Youth, leadership and the future of democracy
By Muhammad Muntasir Adamu
In today’s world, everywhere you look these days, from books to seminars, conferences, magazine stories, someone is trying to peddle his version of tomorrow. Historians, economist, demographers, businessmen etc embark upon long range planning by looking at dates, detecting trends and estimating from the facts already known so as to tell in advance what is expected to happen. In fact in some part of the world, the year 2000 is practically over for the futurist, they now have their minds on the year 3000 and beyond.
In the history of the world, change often starts with the young. Young people look at the world with fresh eyes. They see the world as it is and ask “why?” and imagine a different world and ask “why not?” George Bernard Shaw and Robert Kennedy asked these questions long ago, but young people today are asking them again.
As it is today there exist a certain degree of tension between what the youth of this nation has already achieved and what it should become. As far as we can see the people are unanimous in their conviction that economic and socio-political performance of this nation is far below its potential and expectations.
As one of my political mentors Late Sen.G.N.S Pwajok opined, Nigeria is a compelling paradox. On the other hand, a nation endowed with vast natural and human resources. But, on the other hand, a nation that has consistently, yielded to the curious paralysis of the will when it comes to judiciously harnessing the resources for her good. The Nigerian condition suggests a history of raised hopes and unrealized expectations; of want in the midst of plenty; of poverty in the midst of affluence and ‘doom’ in the midst of ‘boom’. There is today in Nigeria a conflict between the past and the present as well as between the present and the future.
As a nation, we have experienced years of civilian government and military rule through coups and periods of intense political strife. When there was increasing in oil earning, we witnessed influx of the petro-naira. However, the huge inflow of financial resources has not come close to solving the basic problem of mass—poverty. But unfortunately as we speak now, we don’t have such petro-naira anymore due to the fall of crude oil in the global market. In the present Nigeria, most States can’t even afford to pay salaries talk less of embarking on infrastructural projects.
Professor Chinua Achebe in his book “The Problem with Nigeria” has insisted that “the problem of Nigeria is simply and squarely the failure of leadership”. Thus beyond the past and present leadership, Achebe’s x-ray also posed fundamental questions about the potentials of the so called “new breed” or younger politicians to transform Nigeria into an economic prosperous country.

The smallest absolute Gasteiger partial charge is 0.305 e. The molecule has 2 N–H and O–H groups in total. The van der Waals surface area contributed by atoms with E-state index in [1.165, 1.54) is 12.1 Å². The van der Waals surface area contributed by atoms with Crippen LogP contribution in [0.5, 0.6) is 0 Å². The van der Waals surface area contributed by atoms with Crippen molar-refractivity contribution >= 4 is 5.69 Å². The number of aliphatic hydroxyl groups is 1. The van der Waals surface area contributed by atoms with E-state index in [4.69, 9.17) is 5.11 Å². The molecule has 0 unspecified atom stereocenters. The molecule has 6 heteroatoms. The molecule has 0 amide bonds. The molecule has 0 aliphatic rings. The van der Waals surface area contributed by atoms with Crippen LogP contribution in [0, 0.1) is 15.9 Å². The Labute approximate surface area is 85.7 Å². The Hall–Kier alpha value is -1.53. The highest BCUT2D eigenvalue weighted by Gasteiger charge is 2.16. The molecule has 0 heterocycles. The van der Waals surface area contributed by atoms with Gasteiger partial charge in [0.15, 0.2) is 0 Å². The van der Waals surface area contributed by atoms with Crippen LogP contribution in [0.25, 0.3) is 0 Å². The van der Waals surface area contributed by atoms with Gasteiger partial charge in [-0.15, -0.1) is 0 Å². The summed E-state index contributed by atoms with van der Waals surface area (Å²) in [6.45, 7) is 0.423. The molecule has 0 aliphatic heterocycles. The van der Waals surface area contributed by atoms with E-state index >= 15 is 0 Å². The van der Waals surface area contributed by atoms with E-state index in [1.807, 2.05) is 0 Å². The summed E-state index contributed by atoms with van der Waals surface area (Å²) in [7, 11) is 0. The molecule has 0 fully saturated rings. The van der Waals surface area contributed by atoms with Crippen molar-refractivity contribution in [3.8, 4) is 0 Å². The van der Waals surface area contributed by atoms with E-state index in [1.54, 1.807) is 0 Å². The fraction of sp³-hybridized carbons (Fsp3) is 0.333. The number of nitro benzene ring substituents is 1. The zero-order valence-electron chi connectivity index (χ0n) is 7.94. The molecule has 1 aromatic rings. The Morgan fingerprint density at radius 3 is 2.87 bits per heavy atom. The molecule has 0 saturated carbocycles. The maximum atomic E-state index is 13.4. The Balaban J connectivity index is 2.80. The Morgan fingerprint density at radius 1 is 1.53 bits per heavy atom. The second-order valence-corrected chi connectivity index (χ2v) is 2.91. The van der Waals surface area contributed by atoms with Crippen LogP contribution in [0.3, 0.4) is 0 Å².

Young people have a major role to play in all of these by ensuring that democratic politics is not played along undemocratic lines so that the hope of political freedom and economic betterment does not continue to elude the people. In addition to their intellectual contribution and their ability to mobilize support, young people must maintain unique perspectives on issues bordering on the survival of Nigeria. This is more so in a situation where the capacity of democratic institutions has continued be whittled and citizens are turning their backs on politics. It is only a matter of time before the little advances recorded become consumed in the waters of unfolding contradictions if the youth are not oriented on the importance of peaceful coexistence, social growth and development. How our communities progress is determined to a large extent, on how much the youth are involved in building and designing the future. As Senator Pwajok observed, as we prepare for the future to avoid failure we need to take consideration of the following:
We must realize the future is rushing on us as breakneck speed A leader’s concentration must not be on the past nor on the present but on the future Vision is an effective leader’s chief reoccupation
This country can be reinvented with new generations of dreamers.
It was Malcom X that said “…they got to be a changed. People in power have misused it. A better world has to build and for it to be built, it has to be with extreme measures. I for one will join with anyone. I don’t care who you are, what colour who are or where you are from, as long as you are ready to change the miserable condition we found ourselves on this planet”. This is a call on my fellow Nigeria youth for us decide the kind future we want to see ourselves and generations to come. The future is now and it is far becoming yesterday.
Muhammad Muntasir Adamu is a Public Affairs Analyst.